The trip to the hill for our ski lessons took an hour each way. We woke before dawn. Dad would
load our gear while we dressed in the clothes Mom laid out. Still dark, we dozed in the car, half-
listening to the radio station under the din of the station wagons’ heater fan.
It was just the three of us. Mom hadn’t taken to skiing, so she stayed home. Some days she
would layer up with the warmest winter clothes she had to catch a glimpse of my brother and
me gliding down the slopes.
We did up our ski boots, usually in frigid temperatures, with Dad usually taking over to pull the
laces tight. I was glad when I got new boots with stainless steel buckles. We had no choice of
brand or color, though, as it was bought on sale, a side effect of a one-income family.
At lunch, we returned to the car. Dad would run the engine a stretch to keep us warm. He’d
pour out steaming chicken soup, and we’d dunk corned beef rolls in the broth. We’d finish with
a Jos Louis, a layered sponge cake with a cream-like filling, and if that didn’t satisfy, some hot
Dad wasn’t the best skier. He never got past Stem Christie’s, probably due to taking up the sport
much later than a young beginner. But that wasn’t the point. As a workaholic, we suffered the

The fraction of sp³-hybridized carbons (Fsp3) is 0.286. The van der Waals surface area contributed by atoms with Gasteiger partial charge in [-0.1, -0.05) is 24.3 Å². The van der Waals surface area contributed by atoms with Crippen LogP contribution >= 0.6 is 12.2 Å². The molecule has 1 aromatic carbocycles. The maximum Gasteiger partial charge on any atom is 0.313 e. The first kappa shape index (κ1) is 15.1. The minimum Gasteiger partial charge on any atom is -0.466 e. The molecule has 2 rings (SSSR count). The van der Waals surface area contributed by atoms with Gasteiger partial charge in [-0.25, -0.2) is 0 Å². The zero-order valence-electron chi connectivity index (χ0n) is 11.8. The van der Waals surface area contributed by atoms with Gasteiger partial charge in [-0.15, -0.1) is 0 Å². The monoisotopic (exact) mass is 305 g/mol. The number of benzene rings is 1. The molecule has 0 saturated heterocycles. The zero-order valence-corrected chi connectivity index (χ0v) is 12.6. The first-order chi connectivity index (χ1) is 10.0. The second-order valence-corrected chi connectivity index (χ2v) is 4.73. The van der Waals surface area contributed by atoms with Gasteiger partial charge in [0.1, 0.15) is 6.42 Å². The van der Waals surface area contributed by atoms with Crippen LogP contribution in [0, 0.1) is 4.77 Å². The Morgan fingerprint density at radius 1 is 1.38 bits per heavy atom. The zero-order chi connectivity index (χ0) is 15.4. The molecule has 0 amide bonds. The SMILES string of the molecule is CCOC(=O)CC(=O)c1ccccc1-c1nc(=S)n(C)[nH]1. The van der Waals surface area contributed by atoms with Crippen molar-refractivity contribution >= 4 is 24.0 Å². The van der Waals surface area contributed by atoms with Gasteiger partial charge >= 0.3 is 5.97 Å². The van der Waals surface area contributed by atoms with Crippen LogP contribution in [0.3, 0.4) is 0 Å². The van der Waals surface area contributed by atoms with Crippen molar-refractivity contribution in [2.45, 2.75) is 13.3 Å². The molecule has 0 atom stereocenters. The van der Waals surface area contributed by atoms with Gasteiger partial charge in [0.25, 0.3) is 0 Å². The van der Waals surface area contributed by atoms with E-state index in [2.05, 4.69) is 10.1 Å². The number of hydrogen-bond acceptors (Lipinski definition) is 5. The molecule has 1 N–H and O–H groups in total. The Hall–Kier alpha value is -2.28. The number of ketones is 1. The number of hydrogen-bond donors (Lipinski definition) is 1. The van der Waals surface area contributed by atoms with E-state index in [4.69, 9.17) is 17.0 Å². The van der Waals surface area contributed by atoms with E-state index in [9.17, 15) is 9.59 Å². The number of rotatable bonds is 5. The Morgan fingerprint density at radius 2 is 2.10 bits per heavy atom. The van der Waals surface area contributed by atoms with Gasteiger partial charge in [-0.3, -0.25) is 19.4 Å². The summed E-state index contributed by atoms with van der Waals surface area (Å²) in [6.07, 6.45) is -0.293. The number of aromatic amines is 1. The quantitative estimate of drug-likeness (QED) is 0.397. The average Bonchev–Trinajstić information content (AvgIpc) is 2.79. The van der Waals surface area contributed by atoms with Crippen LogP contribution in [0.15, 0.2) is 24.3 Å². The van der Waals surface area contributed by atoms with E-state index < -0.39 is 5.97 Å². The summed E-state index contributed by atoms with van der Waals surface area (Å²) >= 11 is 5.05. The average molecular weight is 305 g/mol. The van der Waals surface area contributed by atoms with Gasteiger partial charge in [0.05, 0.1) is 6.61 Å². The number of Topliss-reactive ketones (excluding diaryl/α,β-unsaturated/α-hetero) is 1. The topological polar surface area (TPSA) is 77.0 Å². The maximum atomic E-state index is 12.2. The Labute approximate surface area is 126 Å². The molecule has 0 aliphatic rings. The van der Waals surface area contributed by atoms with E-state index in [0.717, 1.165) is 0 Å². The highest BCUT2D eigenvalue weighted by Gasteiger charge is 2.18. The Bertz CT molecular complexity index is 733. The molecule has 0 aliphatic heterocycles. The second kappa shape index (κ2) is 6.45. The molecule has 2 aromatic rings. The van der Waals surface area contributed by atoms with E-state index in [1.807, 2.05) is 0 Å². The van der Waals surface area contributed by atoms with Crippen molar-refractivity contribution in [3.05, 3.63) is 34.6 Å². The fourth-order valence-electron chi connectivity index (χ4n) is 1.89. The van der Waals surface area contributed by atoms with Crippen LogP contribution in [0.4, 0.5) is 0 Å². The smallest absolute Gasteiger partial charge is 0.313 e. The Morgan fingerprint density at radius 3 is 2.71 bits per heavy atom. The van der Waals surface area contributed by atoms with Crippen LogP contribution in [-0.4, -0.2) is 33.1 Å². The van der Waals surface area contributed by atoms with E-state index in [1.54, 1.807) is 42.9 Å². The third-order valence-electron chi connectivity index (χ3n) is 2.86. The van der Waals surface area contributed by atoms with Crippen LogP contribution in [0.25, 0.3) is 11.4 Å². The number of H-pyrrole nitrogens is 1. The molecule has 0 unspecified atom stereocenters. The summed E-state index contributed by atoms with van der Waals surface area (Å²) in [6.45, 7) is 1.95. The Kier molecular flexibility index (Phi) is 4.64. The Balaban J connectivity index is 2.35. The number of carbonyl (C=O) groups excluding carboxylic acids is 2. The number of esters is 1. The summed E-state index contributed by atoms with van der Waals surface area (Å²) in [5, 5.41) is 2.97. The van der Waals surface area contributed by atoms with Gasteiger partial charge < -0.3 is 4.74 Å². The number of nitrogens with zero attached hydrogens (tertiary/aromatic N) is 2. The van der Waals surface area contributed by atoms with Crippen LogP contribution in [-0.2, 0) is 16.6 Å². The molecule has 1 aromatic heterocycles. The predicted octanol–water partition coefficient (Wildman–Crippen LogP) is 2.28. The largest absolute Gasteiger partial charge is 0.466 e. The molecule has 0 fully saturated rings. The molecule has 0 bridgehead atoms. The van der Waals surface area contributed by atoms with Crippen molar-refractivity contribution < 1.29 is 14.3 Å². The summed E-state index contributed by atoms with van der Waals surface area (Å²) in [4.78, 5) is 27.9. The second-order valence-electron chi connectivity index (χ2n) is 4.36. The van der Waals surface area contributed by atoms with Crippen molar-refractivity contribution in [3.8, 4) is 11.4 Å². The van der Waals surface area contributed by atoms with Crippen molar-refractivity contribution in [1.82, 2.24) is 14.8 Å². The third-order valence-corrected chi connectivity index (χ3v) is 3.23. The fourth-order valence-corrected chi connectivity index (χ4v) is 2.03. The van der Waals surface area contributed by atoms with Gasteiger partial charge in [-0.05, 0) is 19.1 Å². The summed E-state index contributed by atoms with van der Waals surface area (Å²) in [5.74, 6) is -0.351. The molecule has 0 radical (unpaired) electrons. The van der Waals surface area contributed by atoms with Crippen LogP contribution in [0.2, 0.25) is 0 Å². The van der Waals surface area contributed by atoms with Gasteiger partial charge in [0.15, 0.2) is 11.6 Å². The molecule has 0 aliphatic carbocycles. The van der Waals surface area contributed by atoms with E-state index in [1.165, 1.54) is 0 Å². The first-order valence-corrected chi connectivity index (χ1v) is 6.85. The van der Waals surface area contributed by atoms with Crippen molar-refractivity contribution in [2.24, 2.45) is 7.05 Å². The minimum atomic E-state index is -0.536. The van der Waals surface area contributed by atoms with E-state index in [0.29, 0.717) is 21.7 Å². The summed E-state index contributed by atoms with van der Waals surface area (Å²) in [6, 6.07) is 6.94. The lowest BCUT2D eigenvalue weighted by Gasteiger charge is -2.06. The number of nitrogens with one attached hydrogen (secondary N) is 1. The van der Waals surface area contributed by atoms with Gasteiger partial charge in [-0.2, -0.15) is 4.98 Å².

effects of an absentee father, so booking off Saturday to spend with us, though corny, was
heartwarming. Our father would cruise in the snow, like molasses, on the flattest run while we
waited at the bottom of the hill. Often he scolded us for skiing off-trail. He was always eager to
know details, and perhaps secretly wished he was capable of the same.
I was not the adventurous type and a bit of an introvert, but the time on those mountains
changed me. Like Dad, I was also cautious but eventually learned to ski with some decent speed
and form. I even taught some kids.
Decades later, I find myself driving my daughter up to the ski hill. My Dad’s gone now. As my
daughter chatters beside me, I think of my father, our Saturdays, and maybe how things haven’t
changed all that much.